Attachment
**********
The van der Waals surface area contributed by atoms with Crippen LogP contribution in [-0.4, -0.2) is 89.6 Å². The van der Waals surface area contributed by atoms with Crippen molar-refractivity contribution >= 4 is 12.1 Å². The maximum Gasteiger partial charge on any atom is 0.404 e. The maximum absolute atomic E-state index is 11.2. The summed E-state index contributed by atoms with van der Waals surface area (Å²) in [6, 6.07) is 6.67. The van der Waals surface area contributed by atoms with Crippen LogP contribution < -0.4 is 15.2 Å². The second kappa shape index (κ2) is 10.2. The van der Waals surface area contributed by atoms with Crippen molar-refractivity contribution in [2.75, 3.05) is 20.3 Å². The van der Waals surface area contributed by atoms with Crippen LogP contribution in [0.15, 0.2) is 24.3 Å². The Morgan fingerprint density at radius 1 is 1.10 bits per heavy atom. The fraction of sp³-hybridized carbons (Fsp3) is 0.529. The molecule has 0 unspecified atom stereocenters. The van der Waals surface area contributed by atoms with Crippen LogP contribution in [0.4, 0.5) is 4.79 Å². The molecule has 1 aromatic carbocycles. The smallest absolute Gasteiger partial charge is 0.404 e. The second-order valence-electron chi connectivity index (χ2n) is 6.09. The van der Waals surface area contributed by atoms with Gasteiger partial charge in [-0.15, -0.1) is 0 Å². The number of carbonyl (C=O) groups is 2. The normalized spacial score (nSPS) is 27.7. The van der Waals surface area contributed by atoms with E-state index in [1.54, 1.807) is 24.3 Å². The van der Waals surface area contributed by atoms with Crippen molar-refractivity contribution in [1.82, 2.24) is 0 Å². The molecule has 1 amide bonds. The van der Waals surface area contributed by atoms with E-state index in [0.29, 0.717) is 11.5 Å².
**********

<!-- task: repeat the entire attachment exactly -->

The van der Waals surface area contributed by atoms with Crippen LogP contribution in [-0.4, -0.2) is 89.6 Å². The van der Waals surface area contributed by atoms with Crippen molar-refractivity contribution >= 4 is 12.1 Å². The maximum Gasteiger partial charge on any atom is 0.404 e. The maximum absolute atomic E-state index is 11.2. The summed E-state index contributed by atoms with van der Waals surface area (Å²) in [6, 6.07) is 6.67. The van der Waals surface area contributed by atoms with Crippen LogP contribution < -0.4 is 15.2 Å². The second kappa shape index (κ2) is 10.2. The van der Waals surface area contributed by atoms with Crippen molar-refractivity contribution in [2.75, 3.05) is 20.3 Å². The van der Waals surface area contributed by atoms with Crippen LogP contribution in [0.15, 0.2) is 24.3 Å². The Morgan fingerprint density at radius 1 is 1.10 bits per heavy atom. The fraction of sp³-hybridized carbons (Fsp3) is 0.529. The molecule has 0 unspecified atom stereocenters. The van der Waals surface area contributed by atoms with Crippen LogP contribution in [0.4, 0.5) is 4.79 Å². The molecule has 1 aromatic carbocycles. The smallest absolute Gasteiger partial charge is 0.404 e. The second-order valence-electron chi connectivity index (χ2n) is 6.09. The van der Waals surface area contributed by atoms with Gasteiger partial charge in [-0.15, -0.1) is 0 Å². The number of carbonyl (C=O) groups is 2. The normalized spacial score (nSPS) is 27.7. The van der Waals surface area contributed by atoms with E-state index in [1.54, 1.807) is 24.3 Å². The van der Waals surface area contributed by atoms with Crippen molar-refractivity contribution in [1.82, 2.24) is 0 Å². The molecule has 1 amide bonds. The van der Waals surface area contributed by atoms with E-state index in [0.29, 0.717) is 11.5 Å².